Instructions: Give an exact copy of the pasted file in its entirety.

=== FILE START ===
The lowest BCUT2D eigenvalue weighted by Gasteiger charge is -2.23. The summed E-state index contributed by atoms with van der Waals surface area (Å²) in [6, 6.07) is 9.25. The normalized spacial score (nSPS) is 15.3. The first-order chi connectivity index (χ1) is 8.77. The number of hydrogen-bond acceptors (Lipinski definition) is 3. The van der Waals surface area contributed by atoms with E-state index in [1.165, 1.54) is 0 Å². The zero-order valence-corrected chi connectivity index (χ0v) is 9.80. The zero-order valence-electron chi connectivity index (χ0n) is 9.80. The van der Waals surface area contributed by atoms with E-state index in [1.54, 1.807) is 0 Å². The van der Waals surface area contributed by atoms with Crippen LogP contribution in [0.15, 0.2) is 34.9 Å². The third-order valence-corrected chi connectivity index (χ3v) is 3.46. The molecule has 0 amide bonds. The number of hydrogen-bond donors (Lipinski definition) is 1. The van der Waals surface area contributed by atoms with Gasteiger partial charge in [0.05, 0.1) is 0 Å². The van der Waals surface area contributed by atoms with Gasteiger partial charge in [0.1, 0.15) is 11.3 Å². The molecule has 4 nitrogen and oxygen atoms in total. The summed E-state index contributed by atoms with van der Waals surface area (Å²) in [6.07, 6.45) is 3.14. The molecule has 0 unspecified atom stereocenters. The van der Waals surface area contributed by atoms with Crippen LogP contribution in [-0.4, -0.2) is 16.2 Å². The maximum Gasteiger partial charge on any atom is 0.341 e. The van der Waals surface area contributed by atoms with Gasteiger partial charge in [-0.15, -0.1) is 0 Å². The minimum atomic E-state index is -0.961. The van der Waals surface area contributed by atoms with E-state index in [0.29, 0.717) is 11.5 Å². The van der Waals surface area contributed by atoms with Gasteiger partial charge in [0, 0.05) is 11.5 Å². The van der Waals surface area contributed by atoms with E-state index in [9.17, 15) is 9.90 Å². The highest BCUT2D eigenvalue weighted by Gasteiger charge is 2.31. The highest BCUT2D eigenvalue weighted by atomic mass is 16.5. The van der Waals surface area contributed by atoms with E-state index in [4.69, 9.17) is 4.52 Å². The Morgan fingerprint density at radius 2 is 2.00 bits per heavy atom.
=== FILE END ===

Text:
The lowest BCUT2D eigenvalue weighted by Gasteiger charge is -2.23. The summed E-state index contributed by atoms with van der Waals surface area (Å²) in [6, 6.07) is 9.25. The normalized spacial score (nSPS) is 15.3. The first-order chi connectivity index (χ1) is 8.77. The number of hydrogen-bond acceptors (Lipinski definition) is 3. The van der Waals surface area contributed by atoms with E-state index in [1.165, 1.54) is 0 Å². The zero-order valence-corrected chi connectivity index (χ0v) is 9.80. The zero-order valence-electron chi connectivity index (χ0n) is 9.80. The van der Waals surface area contributed by atoms with E-state index in [1.54, 1.807) is 0 Å². The van der Waals surface area contributed by atoms with Crippen LogP contribution in [0.15, 0.2) is 34.9 Å². The third-order valence-corrected chi connectivity index (χ3v) is 3.46. The molecule has 0 amide bonds. The number of hydrogen-bond donors (Lipinski definition) is 1. The van der Waals surface area contributed by atoms with Gasteiger partial charge in [0.05, 0.1) is 0 Å². The van der Waals surface area contributed by atoms with Gasteiger partial charge in [0.1, 0.15) is 11.3 Å². The molecule has 4 nitrogen and oxygen atoms in total. The summed E-state index contributed by atoms with van der Waals surface area (Å²) in [6.07, 6.45) is 3.14. The molecule has 0 unspecified atom stereocenters. The van der Waals surface area contributed by atoms with Crippen LogP contribution in [-0.4, -0.2) is 16.2 Å². The maximum Gasteiger partial charge on any atom is 0.341 e. The van der Waals surface area contributed by atoms with Gasteiger partial charge in [-0.15, -0.1) is 0 Å². The minimum atomic E-state index is -0.961. The van der Waals surface area contributed by atoms with E-state index in [0.29, 0.717) is 11.5 Å². The van der Waals surface area contributed by atoms with Gasteiger partial charge in [0, 0.05) is 11.5 Å². The van der Waals surface area contributed by atoms with E-state index in [9.17, 15) is 9.90 Å². The highest BCUT2D eigenvalue weighted by Gasteiger charge is 2.31. The highest BCUT2D eigenvalue weighted by atomic mass is 16.5. The van der Waals surface area contributed by atoms with E-state index in [4.69, 9.17) is 4.52 Å². The Morgan fingerprint density at radius 2 is 2.00 bits per heavy atom.